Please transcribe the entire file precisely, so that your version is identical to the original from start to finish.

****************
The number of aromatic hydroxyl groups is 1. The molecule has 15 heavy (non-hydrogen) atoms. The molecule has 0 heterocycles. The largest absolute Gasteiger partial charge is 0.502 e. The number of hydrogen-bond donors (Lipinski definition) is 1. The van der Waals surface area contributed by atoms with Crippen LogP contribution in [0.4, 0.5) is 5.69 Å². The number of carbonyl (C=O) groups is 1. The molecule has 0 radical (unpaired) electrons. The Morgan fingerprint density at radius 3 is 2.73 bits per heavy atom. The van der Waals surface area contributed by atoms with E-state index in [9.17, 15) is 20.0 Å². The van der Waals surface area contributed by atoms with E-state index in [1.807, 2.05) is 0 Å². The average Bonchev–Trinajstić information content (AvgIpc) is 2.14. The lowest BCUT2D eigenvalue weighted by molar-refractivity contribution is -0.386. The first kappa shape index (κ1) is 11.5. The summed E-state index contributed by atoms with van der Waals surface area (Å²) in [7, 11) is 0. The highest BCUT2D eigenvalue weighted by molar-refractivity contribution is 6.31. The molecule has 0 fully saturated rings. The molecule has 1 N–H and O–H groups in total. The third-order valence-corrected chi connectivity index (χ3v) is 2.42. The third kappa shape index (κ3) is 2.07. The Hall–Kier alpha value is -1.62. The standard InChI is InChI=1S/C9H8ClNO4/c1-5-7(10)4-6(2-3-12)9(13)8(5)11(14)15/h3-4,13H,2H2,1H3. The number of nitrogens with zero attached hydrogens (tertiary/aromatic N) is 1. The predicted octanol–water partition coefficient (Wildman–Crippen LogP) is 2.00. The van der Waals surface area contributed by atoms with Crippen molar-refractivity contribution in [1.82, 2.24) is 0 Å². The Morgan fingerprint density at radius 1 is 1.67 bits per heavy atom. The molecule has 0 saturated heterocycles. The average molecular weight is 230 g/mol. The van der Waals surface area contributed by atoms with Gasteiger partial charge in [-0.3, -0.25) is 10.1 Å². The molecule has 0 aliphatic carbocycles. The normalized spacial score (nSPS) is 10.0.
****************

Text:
The number of aromatic hydroxyl groups is 1. The molecule has 15 heavy (non-hydrogen) atoms. The molecule has 0 heterocycles. The largest absolute Gasteiger partial charge is 0.502 e. The number of hydrogen-bond donors (Lipinski definition) is 1. The van der Waals surface area contributed by atoms with Crippen LogP contribution in [0.4, 0.5) is 5.69 Å². The number of carbonyl (C=O) groups is 1. The molecule has 0 radical (unpaired) electrons. The Morgan fingerprint density at radius 3 is 2.73 bits per heavy atom. The van der Waals surface area contributed by atoms with E-state index in [9.17, 15) is 20.0 Å². The van der Waals surface area contributed by atoms with E-state index in [1.807, 2.05) is 0 Å². The average Bonchev–Trinajstić information content (AvgIpc) is 2.14. The lowest BCUT2D eigenvalue weighted by molar-refractivity contribution is -0.386. The first kappa shape index (κ1) is 11.5. The summed E-state index contributed by atoms with van der Waals surface area (Å²) in [7, 11) is 0. The highest BCUT2D eigenvalue weighted by molar-refractivity contribution is 6.31. The molecule has 0 fully saturated rings. The molecule has 1 N–H and O–H groups in total. The third-order valence-corrected chi connectivity index (χ3v) is 2.42. The third kappa shape index (κ3) is 2.07. The Hall–Kier alpha value is -1.62. The standard InChI is InChI=1S/C9H8ClNO4/c1-5-7(10)4-6(2-3-12)9(13)8(5)11(14)15/h3-4,13H,2H2,1H3. The number of nitrogens with zero attached hydrogens (tertiary/aromatic N) is 1. The predicted octanol–water partition coefficient (Wildman–Crippen LogP) is 2.00. The van der Waals surface area contributed by atoms with Crippen molar-refractivity contribution in [1.82, 2.24) is 0 Å². The Morgan fingerprint density at radius 1 is 1.67 bits per heavy atom. The molecule has 0 saturated heterocycles. The average molecular weight is 230 g/mol. The van der Waals surface area contributed by atoms with Gasteiger partial charge in [-0.3, -0.25) is 10.1 Å². The molecule has 0 aliphatic carbocycles. The normalized spacial score (nSPS) is 10.0.